From Wikisource
Jump to navigation Jump to search
This page has been proofread, but needs to be validated.

PUTTING THE GARMENT TOGETHER. Put the garment together and baste it, following the Deltor for putting together or the Illustrated Instructions. Try the garment on and if necessary make any slight alteration.

Although there is a particular daintiness and charm about hand-made underwear, much fine and beautiful work may be done on the machine. The saving of time is so great that when a number of pieces are to be made this method is usually given the preference. A few of the smaller pieces—a corset cover, chemise or a pair of drawers—can easily be made by hand, but the amount of work on gowns, petticoats or combination garments inclines one toward the machine method.

One must understand something of the mechanism of the machine. It must be kept clean and well oiled. The number of the thread, the size of the needle, the length of the stitch, and the adjustment of the tension must be adapted to the material. No. 80 cotton is the best for white work, except for tucks and hems and all outside stitching on very sheer and fine materials, when No. 100 or No. 120 may be used. Every make of machine has a table giving the sizes of needles that should be used with certain number threads, which it is wise to follow. Remember that a sewing cotton requires a looser tension than silk.

The hemming and tucking attachments are great time-savers, but many women prefer to gather ruffles, puffs, etc., by hand and stroke them.

IN MAKING underwear it is important that there should be no raw edges. This not only makes it neater and daintier, but it makes it stronger and better able to stand frequent laundering. It is washing that wears out underwear more than the actual use.

The New Dressmaker, 1921, Ill. No. 0112.pngIll. 112. Binding the Bloomer Seam SEAMS. In sheer materials it is necessary to make the seams as invisible as possible. French seams are best on this account (Chapter 17, page 86). In fact, French seams are used on all underwear, whether it is sheer or not, because they show the least. These seams should be made as narrow as possible. In materials like batiste, silk muslin, net and Georgette the seams may be joined with a narrow lace seaming. The method that is used for this seam is shown in Illustration 307, Chapter 27, page 133.

In all underwear, seams should be as narrow as possible. In materials like thin silk, net, Georgette, silk muslin and batiste the seam edges may be cut very narrow, rolled and whipped together. The method is the same as in Ill. 152, page 87, only both edges are rolled instead of one.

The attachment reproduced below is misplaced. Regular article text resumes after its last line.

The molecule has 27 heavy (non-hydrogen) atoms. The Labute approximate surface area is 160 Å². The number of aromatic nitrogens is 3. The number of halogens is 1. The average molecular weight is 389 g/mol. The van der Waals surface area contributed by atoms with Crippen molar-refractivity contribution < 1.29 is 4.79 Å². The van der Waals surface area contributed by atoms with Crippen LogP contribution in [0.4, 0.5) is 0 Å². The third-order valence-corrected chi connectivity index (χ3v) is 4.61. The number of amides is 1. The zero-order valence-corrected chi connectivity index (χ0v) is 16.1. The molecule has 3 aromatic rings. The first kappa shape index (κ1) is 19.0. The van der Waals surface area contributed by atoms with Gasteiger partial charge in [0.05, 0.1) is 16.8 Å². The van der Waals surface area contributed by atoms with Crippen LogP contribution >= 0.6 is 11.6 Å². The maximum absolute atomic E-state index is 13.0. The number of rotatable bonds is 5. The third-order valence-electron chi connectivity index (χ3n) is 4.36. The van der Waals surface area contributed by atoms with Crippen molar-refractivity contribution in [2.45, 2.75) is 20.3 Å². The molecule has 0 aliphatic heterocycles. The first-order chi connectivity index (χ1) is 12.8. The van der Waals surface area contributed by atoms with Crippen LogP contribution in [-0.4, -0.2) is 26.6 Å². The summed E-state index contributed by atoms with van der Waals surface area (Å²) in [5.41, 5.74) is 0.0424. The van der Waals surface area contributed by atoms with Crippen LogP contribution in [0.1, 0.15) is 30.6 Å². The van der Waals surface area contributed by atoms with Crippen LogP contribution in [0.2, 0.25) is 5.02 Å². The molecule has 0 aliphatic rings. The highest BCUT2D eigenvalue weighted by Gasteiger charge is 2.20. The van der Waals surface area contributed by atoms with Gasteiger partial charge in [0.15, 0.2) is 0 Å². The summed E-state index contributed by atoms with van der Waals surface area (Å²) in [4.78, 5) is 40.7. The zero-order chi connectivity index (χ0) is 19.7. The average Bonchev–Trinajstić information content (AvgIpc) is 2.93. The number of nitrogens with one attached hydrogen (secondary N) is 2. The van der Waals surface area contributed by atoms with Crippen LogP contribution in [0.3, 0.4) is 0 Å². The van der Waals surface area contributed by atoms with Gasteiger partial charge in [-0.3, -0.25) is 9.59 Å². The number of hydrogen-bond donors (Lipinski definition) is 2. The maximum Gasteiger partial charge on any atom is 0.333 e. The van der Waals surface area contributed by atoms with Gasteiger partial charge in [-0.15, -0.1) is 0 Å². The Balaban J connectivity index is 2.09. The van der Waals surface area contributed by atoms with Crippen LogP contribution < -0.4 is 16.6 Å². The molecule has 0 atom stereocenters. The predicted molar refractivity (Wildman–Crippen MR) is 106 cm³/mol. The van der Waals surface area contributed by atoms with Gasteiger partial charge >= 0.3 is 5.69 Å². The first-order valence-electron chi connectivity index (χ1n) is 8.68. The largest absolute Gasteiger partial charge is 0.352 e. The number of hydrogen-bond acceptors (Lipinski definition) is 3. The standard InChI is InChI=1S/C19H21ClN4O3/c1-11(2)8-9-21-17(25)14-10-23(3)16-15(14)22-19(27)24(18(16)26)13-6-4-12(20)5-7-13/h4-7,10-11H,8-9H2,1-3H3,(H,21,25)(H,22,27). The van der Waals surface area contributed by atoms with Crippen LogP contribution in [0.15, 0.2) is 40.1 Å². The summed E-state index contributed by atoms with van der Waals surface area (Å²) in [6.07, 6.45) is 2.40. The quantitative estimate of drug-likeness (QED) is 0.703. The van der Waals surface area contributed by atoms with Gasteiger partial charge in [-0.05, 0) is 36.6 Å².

In all materials that suggest daintiness machine hemstitching may be used for the seams and for trimming. (Chapter 25, page 118.) In the heavier cottons and silks where a tailored finish is desired flat fell seams (Chapter 17, page 87) are used. They should be made as narrow as the material will permit. Flat-stitched seams (Chapter 17, page 87) are the strongest seams for underwear and are often used for drawers, especially for children's drawers and for pajamas. They are always used for the pajamas when a mannish tailored effect is desired. A fell seam is used to piece the material in cutting unusually wide garments such as drawers, etc.

The edges may be hemmed (Chapter 18, page 91) faced (Chapter 19, page 94) or trimmed in the various ways suggested in this chapter.

For bloomers, both French seams and flat-stitched seams are used. A strong flat seam is especially good for gymnasium wear. It may be made by stitching the seam and pressing it open flat. The curved part of the front and back should be slashed half-way to the stitching every little way, so that the seam will be perfectly flat and will not draw.

Trim off the corners of the slashes to give a curved edge (Ill. 112) and finish the edges of the seam with a narrow ribbon binding or with a bias binding of sateen or percaline the shade of the material. Use flat-stitched seams in piecing.

BINDING THE SEAM. The seams of bloomers may be bound with ribbon binding sewed on by hand with a running-stitch or stitched on. Or the seams may be bound with sateen or percaline cut in bias strips an inch wide. Baste the bias binding on the right side of the seam edges, turn it over the raw seam edge turning in the raw edge, and baste on the under side, keeping the turned edges even on both sides of the seam. Stitch